Hauck was among dozens of fans situated along the left side of the 11th hole during the final round at Carnoustie as the pairing of Woods and Francesco Molinari hit their approach shots. After 10 holes of nearly flawless golf, Woods missed the fairway off the tee and then pulled his iron well left of the target.

The ball made square contact with Hauck, who hours later tweeted a video showing the entire sequence - even as he continued to record after Woods' shot sent him tumbling to the ground:

The bounce initially appeared fortuitous for Woods, as his ball bounded away from thicker rough and back toward the green. But an ambitious flop shot came up short, and he eventually made a double bogey to go from leading by a shot to trailing by one. He ultimately shot an even-par 71, tying for sixth two shots behind Molinari.

For his efforts as a human shield, Hauck received a signed glove and a handshake from Woods - not to mention a firsthand video account that will be sure to spark plenty of conversations in the coming years.

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Molinari retirement plan: coffee, books and Twitter

By Will GrayJuly 22, 2018, 9:35 pm

After breaking through for his first career major, Francesco Molinari now has a five-year exemption on the PGA Tour, a 10-year exemption in Europe and has solidified his standing as one of the best players in the world.

But not too long ago, the 35-year-old Italian was apparently thinking about life after golf.

Shortly after Molinari rolled in a final birdie putt to close out a two-shot victory at The Open, fellow Tour player Wesley Bryan tweeted a picture of a note that he wrote after the two played together during the third round of the WGC-HSBC Champions in China in October. In it, Bryan shared Molinari's plans to retire as early as 2020 to hang out at cafes and "become a Twitter troll":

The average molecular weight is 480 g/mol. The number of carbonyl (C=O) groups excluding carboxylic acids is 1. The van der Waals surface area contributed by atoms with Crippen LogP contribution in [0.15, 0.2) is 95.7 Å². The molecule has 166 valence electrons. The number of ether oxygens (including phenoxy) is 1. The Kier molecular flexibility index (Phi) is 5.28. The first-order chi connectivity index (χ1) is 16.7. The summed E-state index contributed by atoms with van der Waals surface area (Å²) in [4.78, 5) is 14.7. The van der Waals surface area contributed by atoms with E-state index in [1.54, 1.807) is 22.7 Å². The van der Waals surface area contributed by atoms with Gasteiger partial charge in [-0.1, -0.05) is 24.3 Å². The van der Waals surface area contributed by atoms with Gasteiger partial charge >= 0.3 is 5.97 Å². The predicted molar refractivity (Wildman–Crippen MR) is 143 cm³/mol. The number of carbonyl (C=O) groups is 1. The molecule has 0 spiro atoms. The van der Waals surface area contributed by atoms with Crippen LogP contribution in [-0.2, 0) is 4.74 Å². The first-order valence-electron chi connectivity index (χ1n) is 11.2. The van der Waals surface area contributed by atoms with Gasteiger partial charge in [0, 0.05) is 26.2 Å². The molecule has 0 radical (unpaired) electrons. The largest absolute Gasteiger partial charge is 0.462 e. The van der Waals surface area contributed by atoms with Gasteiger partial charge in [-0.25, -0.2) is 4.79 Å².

Molinari is active on the social media platform, with more than 5,600 tweets sent out to nearly 150,000 followers since joining in 2010. But after lifting the claret jug at Carnoustie, it appears one of the few downsides of Molinari's victory is that the golf world won't get to see the veteran turn into a caffeinated, well-read troll anytime soon.

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Molinari had previously avoided Carnoustie on purpose

By Rex HoggardJuly 22, 2018, 9:17 pm

CARNOUSTIE, Scotland – Sometimes a course just fits a player’s eye. They can’t really describe why, but more often than not it leads to solid finishes.

Francesco Molinari’s relationship with Carnoustie isn’t like that.

The Italian played his first major at Carnoustie, widely considered the toughest of all The Open venues, in 2007, and his first impression hasn’t really changed.

“There was nothing comforting about it,” he said on Sunday following a final-round 69 that lifted him to a two-stroke victory.


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In fact, following that first exposure to the Angus coast brute, Molinari has tried to avoid Carnoustie, largely skipping the Dunhill Links Championship, one of the European Tour’s marquee events, throughout his career.

“To be completely honest, it's one of the reasons why I didn't play the Dunhill Links in the last few years, because I got beaten up around here a few times in the past,” he said. “I didn't particularly enjoy that feeling. It's a really tough course. You can try and play smart golf, but some shots, you just have to hit it straight. There's no way around it. You can't really hide.”

Molinari’s relative dislike for the layout makes his performance this week even more impressive considering he played his last 37 holes bogey-free.

“To play the weekend bogey-free, it's unthinkable, to be honest. So very proud of today,” he said.